South Africa’s informal economy shows signs of movement to switch away from cash, study
The informal sector in South Africa is showing signs of a movement away from cash, a new Mastercard study has found. In a white paper titled ‘Driving Financial Inclusion In South Africa’s Informal Economy: The Landscape At The Bottom Of The Pyramid’, Mastercard interviewed underserved consumers and Small, Medium and Micro Enterprises (SMMEs) in the informal sector in South Africa to establish factors that would democratize and widen financial access and enable equitable financial inclusion.
South Africa, the continent’s second biggest economy, with a population of over 61 million, has a large informal sector with an estimated at 3.3 million micro and informal businesses. This informal sector accommodates marginalized communities such as women, youth and the previously disadvantaged. More than 60% of the people who start an informal business do so because they are unemployed and have no alternative source of income.
The study looked at the ‘bottom of the pyramid’ where consumers and SMMEs primarily use cash when making or receiving payments. These are also consumers who either do not use bank accounts, or have bank accounts that are inactive, or have access to facilities such as credit and digital banking but choose not to make use of them. As a result, many stay marginalized and financially excluded from the growth happening in the digital economy.
“As the digital economy becomes a more connected place where commerce thrives due to the safe, simple, and secure exchange of value, it’s essential that everyone has access to it. Mastercard has been passionate about driving financial inclusion in locally relevant ways so people, communities, and businesses can benefit – a mission we continue to champion in South Africa’s informal sector too. When consumers and micro enterprises can digitize their commercial exchanges – and eventually switch from cash – they can be included, and empowered, in a formal financial ecosystem,” said Gabriel Swanepoel, Country Manager for Mastercard in Southern Africa.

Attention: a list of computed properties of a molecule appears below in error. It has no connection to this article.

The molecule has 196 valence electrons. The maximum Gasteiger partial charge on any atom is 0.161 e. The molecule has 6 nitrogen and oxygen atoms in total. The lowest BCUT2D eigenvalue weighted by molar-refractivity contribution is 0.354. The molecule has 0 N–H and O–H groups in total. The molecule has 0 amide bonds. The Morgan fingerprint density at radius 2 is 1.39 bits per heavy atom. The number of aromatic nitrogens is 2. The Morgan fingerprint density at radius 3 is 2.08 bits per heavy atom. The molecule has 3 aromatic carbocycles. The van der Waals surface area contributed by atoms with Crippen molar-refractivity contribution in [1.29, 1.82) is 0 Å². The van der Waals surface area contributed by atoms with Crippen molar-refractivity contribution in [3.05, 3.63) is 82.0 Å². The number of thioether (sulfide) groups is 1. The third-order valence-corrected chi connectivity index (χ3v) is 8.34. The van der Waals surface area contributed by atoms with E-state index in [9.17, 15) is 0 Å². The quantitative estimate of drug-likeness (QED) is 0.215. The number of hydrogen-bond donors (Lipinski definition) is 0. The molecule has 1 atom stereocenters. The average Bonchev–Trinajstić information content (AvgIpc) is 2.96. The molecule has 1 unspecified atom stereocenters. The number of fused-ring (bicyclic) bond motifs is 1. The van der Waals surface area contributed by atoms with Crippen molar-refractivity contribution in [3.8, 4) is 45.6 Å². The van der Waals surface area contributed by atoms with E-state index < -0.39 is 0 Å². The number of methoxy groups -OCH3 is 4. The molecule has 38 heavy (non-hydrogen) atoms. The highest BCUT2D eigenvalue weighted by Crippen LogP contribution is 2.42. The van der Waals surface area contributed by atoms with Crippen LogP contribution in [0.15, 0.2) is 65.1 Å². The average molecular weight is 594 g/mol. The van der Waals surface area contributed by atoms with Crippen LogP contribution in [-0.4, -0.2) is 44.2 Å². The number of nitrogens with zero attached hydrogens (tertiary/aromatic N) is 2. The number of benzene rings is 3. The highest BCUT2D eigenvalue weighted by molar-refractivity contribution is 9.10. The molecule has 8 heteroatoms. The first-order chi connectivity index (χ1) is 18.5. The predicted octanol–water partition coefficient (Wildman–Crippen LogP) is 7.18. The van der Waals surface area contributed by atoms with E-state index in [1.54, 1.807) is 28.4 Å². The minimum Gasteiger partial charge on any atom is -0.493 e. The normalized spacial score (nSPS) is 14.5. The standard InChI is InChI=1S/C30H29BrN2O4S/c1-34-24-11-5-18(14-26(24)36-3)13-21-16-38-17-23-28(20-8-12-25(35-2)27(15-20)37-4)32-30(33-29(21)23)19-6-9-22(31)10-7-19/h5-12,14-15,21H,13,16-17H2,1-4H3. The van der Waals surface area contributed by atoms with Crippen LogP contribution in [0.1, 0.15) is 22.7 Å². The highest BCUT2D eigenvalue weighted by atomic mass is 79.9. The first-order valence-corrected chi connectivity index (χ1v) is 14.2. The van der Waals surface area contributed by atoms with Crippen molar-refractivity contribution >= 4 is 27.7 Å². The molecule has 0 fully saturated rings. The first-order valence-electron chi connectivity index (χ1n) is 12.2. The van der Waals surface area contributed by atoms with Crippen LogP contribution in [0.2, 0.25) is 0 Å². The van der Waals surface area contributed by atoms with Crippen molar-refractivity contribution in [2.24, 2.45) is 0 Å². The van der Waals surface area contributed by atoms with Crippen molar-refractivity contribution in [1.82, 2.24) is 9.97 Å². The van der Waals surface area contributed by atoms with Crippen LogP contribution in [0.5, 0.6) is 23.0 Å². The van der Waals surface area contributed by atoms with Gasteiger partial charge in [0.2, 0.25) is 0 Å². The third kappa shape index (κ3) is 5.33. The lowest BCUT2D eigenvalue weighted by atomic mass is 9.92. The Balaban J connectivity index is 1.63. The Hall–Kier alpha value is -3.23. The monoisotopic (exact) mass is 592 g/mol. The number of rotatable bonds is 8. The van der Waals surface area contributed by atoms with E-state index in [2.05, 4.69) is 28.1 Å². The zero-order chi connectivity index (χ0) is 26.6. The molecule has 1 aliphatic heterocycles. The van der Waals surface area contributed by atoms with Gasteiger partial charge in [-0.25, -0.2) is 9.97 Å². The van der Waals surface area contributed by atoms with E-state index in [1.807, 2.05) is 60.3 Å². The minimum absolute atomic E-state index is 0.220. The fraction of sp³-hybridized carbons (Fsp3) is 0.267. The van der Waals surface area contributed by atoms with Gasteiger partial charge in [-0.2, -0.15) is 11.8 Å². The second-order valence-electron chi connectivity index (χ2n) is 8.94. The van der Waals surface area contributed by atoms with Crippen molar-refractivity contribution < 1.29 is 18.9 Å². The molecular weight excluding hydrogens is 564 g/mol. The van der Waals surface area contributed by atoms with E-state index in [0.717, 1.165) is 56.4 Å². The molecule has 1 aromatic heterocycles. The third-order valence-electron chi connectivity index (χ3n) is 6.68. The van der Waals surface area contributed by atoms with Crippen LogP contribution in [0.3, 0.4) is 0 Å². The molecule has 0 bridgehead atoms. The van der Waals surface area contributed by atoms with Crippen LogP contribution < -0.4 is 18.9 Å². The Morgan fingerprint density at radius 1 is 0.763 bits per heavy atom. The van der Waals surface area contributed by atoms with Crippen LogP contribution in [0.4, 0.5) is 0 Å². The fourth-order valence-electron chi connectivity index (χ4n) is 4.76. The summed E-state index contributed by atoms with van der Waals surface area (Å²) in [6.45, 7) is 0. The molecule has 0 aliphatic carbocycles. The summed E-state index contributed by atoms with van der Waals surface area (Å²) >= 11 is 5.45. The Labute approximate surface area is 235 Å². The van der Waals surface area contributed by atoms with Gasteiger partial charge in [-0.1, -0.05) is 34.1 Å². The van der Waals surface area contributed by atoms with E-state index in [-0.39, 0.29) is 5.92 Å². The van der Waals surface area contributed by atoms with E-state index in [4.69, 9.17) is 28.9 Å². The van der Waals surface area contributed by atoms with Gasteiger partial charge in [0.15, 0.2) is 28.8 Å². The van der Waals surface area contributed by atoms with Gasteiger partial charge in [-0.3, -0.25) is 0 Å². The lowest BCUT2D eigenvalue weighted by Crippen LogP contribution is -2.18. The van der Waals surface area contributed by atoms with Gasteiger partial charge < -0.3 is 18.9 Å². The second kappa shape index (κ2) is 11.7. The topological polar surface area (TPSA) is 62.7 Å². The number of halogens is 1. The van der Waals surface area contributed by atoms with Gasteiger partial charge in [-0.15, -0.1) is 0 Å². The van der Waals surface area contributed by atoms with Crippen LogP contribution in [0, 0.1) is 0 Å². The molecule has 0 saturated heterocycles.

Consumers in informal sector still use cash, but perception of cash’s convenience is declining
Nearly half (44%) of the study’s informal sector consumer respondents worked full-time, while 21% were unemployed, 15% worked part-time, and 10% were retired. Common employment sectors included retail, hospitality, tourism, government/public service, oil and gas, healthcare, manufacturing, and domestic work. The majority used an Android phone, while 3% used an Apple phone. The study recorded high usage of smartphone apps among informal sector consumers, particularly WhatsApp, Facebook and TikTok.
Overall, consumers in the informal sector showed high awareness of bank accounts. In 2022, half of households had a bank account, and nearly a third used a digital wallet or electronic wallet. Those that did not use a bank account cited high costs (37%), low trust (21%), limited knowledge of financial products (19%), lack of understanding how it works (18%), or inability to provide proof of address (16%).
Although cash is still in mainstream use, the traditional reasons cited for using cash when shopping, were less pronounced year on year. The perceived convenience of cash dropped from 51% to 34%, using cash out of habit experienced a 9% decline, and concerns related to hidden costs of bank cards reduced from 43% to 29%.